Story 37 of 100

Elena Tucker
5 min readMar 24
Photo by Gabriel Gurrola on Unsplash

The Sunday Breakfast.

Arnold Fentoni finished peeling the potatoes and quickly used the mandolin to slice them into thin, round discs. Arnold was a first-generation Italian American. Actually, his mama was 7 months pregnant with him when she and his papa immigrated from Naples to Detroit, Michigan. Arnold’s name was really Arnoldo, but only his parents ever called him that, not even his brothers and sisters ever did. One girlfriend tried, but every time she did, she sounded disturbingly like his mama, so that relationship fizzled out quickly after that.

Arnold didn’t have a lot of expensive kitchen tools, other than the finest German knives he could afford. But as a self-respecting Italian, he owned one of the best and most expensive espresso machines. He had ground the beans and had the machine going before he did anything else this morning.

Arnold took the last of the bacon strips off the griddle, and put in a layer of potatoes. Then, he went to work on the peeled onion. He made sure that the slices were so thin as to be near translucent. Those he tossed into a small iron skillet. He didn’t always use onions in his breakfast potatoes, but sometimes their sweetness added just the right note.

Arnold was a cook by both vocation and avocation. He didn’t remember a time when he wouldn’t rather cook. While other kids mowed lawns to save money for candy or movies, he mowed lawns to purchase cook books and exotic ingredients he read about in those cook books. After Arnold cooked with his mama side-by-side and learned as much as he felt he could, he would muscle and hustle his mama out of the kitchen at every opportunity. And he would get her out of every means he possibly could think of — he even tried to bribe her with money once, which enraged her … for some reason. Cuteness did the trick more often than not, but failing that mode to cajole her to let him cook, mother and son still cooked next to each other, talking about spices and pasta shapes, the best tomatoes to use in sauces, and even how to seduce through food.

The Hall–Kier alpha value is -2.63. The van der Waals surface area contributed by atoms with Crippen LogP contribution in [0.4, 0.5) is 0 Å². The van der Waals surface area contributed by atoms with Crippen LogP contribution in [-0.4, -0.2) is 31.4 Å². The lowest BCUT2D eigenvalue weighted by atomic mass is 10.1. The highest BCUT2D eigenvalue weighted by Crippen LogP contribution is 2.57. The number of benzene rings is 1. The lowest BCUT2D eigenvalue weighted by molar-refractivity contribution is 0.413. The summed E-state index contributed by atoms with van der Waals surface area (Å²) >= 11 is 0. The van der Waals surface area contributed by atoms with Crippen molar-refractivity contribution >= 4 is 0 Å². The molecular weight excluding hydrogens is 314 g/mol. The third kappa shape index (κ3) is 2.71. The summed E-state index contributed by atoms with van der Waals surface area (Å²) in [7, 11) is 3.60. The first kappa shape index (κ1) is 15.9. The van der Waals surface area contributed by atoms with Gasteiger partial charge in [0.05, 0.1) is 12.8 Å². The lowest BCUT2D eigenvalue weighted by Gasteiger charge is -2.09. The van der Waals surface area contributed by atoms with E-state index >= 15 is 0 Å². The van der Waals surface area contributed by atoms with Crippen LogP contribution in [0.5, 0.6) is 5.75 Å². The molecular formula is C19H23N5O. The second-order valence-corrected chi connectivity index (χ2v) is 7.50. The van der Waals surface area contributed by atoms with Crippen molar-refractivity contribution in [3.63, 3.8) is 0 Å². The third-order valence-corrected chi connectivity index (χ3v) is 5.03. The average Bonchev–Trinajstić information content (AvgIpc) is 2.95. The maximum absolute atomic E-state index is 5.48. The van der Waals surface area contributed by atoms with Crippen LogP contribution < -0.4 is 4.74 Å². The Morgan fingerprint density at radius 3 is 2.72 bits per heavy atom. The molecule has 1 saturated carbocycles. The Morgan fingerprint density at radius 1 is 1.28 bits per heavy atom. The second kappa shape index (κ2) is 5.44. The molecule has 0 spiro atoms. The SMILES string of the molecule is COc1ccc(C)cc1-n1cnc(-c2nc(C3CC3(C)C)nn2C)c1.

“Eh, Arnoldo,” his mama would say, “you need to get yourself a wife, someone who would cook for you once in a while.”

“Why, mama? When I’ll get myself a wife, I will cook for her, and I will cook for my children. I will find a job where I cook…

Elena Tucker

Writer and storyteller, immigrant, wife, mom, knitter, collector of jokes, lover of cheap, sweet wine.